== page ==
Open a form to report problems or contribute information

1 Introduction 2 Message details 3 Upload file 4 Submitted
Page 1 of 4

Help and advice for Stoke Gabriel - from Some Old Devon Churches (J. Stabb)

If you have found a problem on this page then please report it on the following form. We will then do our best to fix it. If you are wanting advice then the best place to ask is on the area's specific email lists. All the information that we have is in the web pages, so please do not ask us to supply something that is not there. We are not able to offer a research service.

If you wish to report a problem, or contribute information, then do use the following form to tell us about it. We have a number of people each maintaining different sections of the web site, so it is important to submit information via a link on the relevant page otherwise it is likely to go to the wrong person and may not be acted upon.

Stoke Gabriel


Some Old Devon Churches

By J. Stabb

London: Simpkin et al (1908-16)

Page 222

Transcribed and edited by Dr Roger Peters

Full text available at

Prepared by Michael Steer

Between 1908 and 1916, John Stabb, an ecclesiologist and photographer who lived in Torquay, published three volumes of Some Old Devon Churches and one of Devon Church Antiquities. A projected second volume of the latter, regarded by Stabb himself as a complement to the former, did not materialize because of his untimely death on August 2nd 1917, aged 52. Collectively, Stabb's four volumes present descriptions of 261 Devon churches and their antiquities.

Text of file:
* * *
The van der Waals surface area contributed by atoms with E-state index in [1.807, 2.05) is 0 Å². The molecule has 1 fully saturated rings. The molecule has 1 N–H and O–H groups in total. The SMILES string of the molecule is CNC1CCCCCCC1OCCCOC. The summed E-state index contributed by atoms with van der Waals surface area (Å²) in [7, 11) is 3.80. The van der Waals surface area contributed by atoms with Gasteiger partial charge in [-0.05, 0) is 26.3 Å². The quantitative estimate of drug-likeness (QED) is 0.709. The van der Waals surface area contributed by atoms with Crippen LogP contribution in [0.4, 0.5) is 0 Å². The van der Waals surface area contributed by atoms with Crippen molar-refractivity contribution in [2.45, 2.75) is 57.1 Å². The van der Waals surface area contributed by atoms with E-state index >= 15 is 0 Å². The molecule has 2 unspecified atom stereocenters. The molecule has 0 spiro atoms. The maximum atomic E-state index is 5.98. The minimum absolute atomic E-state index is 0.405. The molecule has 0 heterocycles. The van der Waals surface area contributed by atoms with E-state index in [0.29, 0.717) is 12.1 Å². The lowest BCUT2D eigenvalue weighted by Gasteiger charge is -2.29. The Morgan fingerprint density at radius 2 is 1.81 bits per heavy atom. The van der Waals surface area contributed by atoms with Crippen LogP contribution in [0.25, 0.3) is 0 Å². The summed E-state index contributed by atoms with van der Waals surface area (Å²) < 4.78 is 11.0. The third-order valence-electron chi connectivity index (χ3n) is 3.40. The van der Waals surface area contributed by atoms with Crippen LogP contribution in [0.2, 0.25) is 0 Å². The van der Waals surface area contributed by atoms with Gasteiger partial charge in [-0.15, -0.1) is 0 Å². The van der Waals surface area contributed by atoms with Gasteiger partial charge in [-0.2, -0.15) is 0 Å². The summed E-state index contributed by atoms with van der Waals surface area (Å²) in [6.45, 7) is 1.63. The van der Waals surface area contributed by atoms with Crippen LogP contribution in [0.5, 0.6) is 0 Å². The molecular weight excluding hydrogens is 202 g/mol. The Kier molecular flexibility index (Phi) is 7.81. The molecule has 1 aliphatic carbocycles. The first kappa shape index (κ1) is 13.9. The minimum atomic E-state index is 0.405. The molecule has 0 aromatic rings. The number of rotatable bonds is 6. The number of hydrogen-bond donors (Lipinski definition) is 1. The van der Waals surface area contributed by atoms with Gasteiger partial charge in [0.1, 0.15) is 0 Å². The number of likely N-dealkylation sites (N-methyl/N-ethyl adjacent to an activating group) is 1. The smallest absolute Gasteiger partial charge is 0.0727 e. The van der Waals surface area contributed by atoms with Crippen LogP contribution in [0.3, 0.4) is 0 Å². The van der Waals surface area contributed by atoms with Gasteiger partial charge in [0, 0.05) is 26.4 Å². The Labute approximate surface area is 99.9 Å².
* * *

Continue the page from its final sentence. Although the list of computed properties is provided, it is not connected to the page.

STOKE GABRIEL. St. Gabriel. The church [plate 222] is mainly Perpendicular, and consists of chancel, nave, north and south aisles, north porch, and west tower with six bells; the first two cast in 1845, the 3rd and 5th in 1674, the 4th in 1648, and the tenor 1827. The chancel is the oldest part of the building. The rood screen remains standing in north and south aisles, but has been cut down in the chancel, the groining also has been removed. The pulpit is handsomely carved.

The first vicar on record is Clement de Larngeford 1283.

In the churchyard is an old yew said to be the second largest in England.

The registers date: baptisms, 1539; marriages, 1539; burials, 1540.